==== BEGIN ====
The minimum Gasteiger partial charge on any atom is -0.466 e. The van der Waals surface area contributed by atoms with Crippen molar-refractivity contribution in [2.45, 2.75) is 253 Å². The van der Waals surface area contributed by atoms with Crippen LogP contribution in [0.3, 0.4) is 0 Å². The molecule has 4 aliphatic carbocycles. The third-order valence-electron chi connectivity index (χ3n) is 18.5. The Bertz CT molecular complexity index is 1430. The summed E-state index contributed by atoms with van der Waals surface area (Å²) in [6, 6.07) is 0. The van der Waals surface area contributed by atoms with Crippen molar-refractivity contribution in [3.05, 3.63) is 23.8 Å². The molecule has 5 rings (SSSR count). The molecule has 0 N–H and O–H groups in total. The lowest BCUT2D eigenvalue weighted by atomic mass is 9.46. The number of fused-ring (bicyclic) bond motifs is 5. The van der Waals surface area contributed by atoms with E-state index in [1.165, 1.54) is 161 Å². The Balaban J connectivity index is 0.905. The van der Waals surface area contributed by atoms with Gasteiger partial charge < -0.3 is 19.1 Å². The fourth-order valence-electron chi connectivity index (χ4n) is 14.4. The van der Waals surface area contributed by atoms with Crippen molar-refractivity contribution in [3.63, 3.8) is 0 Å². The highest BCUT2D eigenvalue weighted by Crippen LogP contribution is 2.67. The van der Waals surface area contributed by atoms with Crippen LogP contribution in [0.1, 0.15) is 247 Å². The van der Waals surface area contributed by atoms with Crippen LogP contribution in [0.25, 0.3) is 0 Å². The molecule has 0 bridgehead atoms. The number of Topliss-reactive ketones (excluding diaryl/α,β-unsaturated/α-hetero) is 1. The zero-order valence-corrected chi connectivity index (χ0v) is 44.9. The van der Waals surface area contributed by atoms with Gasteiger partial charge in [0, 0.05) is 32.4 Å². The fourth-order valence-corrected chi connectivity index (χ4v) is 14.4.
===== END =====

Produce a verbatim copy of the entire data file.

The minimum Gasteiger partial charge on any atom is -0.466 e. The van der Waals surface area contributed by atoms with Crippen molar-refractivity contribution in [2.45, 2.75) is 253 Å². The van der Waals surface area contributed by atoms with Crippen LogP contribution in [0.3, 0.4) is 0 Å². The molecule has 4 aliphatic carbocycles. The third-order valence-electron chi connectivity index (χ3n) is 18.5. The Bertz CT molecular complexity index is 1430. The summed E-state index contributed by atoms with van der Waals surface area (Å²) in [6, 6.07) is 0. The van der Waals surface area contributed by atoms with Crippen molar-refractivity contribution in [3.05, 3.63) is 23.8 Å². The molecule has 5 rings (SSSR count). The molecule has 0 N–H and O–H groups in total. The lowest BCUT2D eigenvalue weighted by atomic mass is 9.46. The number of fused-ring (bicyclic) bond motifs is 5. The van der Waals surface area contributed by atoms with E-state index in [1.165, 1.54) is 161 Å². The Balaban J connectivity index is 0.905. The van der Waals surface area contributed by atoms with Gasteiger partial charge < -0.3 is 19.1 Å². The fourth-order valence-electron chi connectivity index (χ4n) is 14.4. The van der Waals surface area contributed by atoms with Crippen molar-refractivity contribution in [3.63, 3.8) is 0 Å². The highest BCUT2D eigenvalue weighted by Crippen LogP contribution is 2.67. The van der Waals surface area contributed by atoms with Crippen LogP contribution in [0.1, 0.15) is 247 Å². The van der Waals surface area contributed by atoms with Crippen LogP contribution in [0.25, 0.3) is 0 Å². The molecule has 0 bridgehead atoms. The number of Topliss-reactive ketones (excluding diaryl/α,β-unsaturated/α-hetero) is 1. The zero-order valence-corrected chi connectivity index (χ0v) is 44.9. The van der Waals surface area contributed by atoms with Gasteiger partial charge in [0, 0.05) is 32.4 Å². The fourth-order valence-corrected chi connectivity index (χ4v) is 14.4.